Our review of the season reaches the playoffs. Uniquely, this year there wasn’t a single series that went to game seven … but don’t go thinking anyone found progress easy. Even where teams swept their series, the individual games tended to be hard fought. And, in a season studded with scoring records, it’s no surprise that the 2017 playoffs continued to set new marks for goals and assists along the way.

New frontiers, new records: Review of the season, part 1

All-new All-Stars and the playoff race: Review of the season, part 2

Round one – Mozyakin’s millennium, playoffs in China and bragging rights for Ak Bars

At first glance, there were few surprises at this stage. Of the eight series across two Conferences, only one – Barys’ victory over Traktor – overturned the end-of-season rankings. But there was still plenty to note.

In the Eastern Conference, playoff hockey went to China for the first time ever as Kunlun Red Star faced defending champion Metallurg Magnitogorsk. Magnitka, as expected, prevailed, but the series produced one of the goals of the season from Kunlun’s Linus Videll and a memorable victory for the Chinese team in Game Four. That 3-1 win on February 28 was a real highlight for the league’s newcomer.

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Beijing was also the venue for one of Sergei Mozyakin’s most memorable achievements of a record-laden campaign. His goal in the 39th minute of Magnitka’s 3-2 win on February 26 brought up his 1,000th career point in Russian domestic hockey, a mark never before reached by any player in Soviet or post-Soviet times. Typically, it didn’t take long for the master marksman to start work on his second millennium, assisting on Danis Zaripov’s game-winner.

Elsewhere in the East, the ‘Green Derby’ between Ak Bars and Salavat Yulaev went decisively in favor of the team from Kazan. The 4-1 series sweep led to the dismissal of Salavat head coach Igor Zakharkin. Admiral took two games from Avangard before going out, while fifth seed Barys surprised four-placed Traktor in six games.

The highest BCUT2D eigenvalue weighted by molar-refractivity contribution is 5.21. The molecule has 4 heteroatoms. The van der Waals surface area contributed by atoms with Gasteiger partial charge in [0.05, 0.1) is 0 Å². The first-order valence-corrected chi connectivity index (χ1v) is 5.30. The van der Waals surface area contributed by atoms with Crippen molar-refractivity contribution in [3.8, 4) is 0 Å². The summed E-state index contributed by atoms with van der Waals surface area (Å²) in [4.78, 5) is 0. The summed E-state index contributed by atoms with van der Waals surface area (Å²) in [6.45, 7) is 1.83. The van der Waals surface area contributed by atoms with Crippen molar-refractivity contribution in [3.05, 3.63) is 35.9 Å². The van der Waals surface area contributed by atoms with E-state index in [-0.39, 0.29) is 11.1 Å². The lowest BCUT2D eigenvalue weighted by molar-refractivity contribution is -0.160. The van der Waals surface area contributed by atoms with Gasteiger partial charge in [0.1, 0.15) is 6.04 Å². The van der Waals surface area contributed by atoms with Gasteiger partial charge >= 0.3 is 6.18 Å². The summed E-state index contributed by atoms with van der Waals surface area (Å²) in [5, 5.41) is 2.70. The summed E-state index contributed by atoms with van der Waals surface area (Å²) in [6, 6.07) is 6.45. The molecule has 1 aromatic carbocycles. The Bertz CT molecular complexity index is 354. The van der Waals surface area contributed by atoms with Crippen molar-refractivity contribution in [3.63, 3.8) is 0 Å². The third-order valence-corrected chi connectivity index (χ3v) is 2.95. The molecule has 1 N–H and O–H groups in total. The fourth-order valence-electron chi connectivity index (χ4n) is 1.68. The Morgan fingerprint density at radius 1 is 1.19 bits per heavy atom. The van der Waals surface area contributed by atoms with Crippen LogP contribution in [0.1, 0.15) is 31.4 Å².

In the West, it was all about overtime. Regular season champion CSKA might have swept Jokerit, but the Finns took three of the four games to extras without managing to force a victory. Dynamo Moscow beat Torpedo 4-1, but the series featured five additional periods. Two of those came in game one before Maxim Karpov won it; game five was the only one settled in 60 minutes. Life was less stressful for SKA, which swept playoff debutant Vityaz, and Lokomotiv, which dropped just one game against Dinamo Minsk.

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Round two – hat-trick kings, red line kings and CSKA hitting the buffers

The match-up between CSKA and Lokomotiv provided the shock of the playoffs. The Army Men, fresh from a third straight regular season title, were favorites to overcome a Loko team that had rather more potential than experience. But Alexei Kudashov’s team rose to the challenge to win it in six. The key moment came in Game Four. CSKA was 2-1 up in the series and tied at 1-1 in Yaroslavl as the game went into the third period. Then Loko blasted home four unanswered goals, winning 5-1 and decisively tipping the momentum of the series.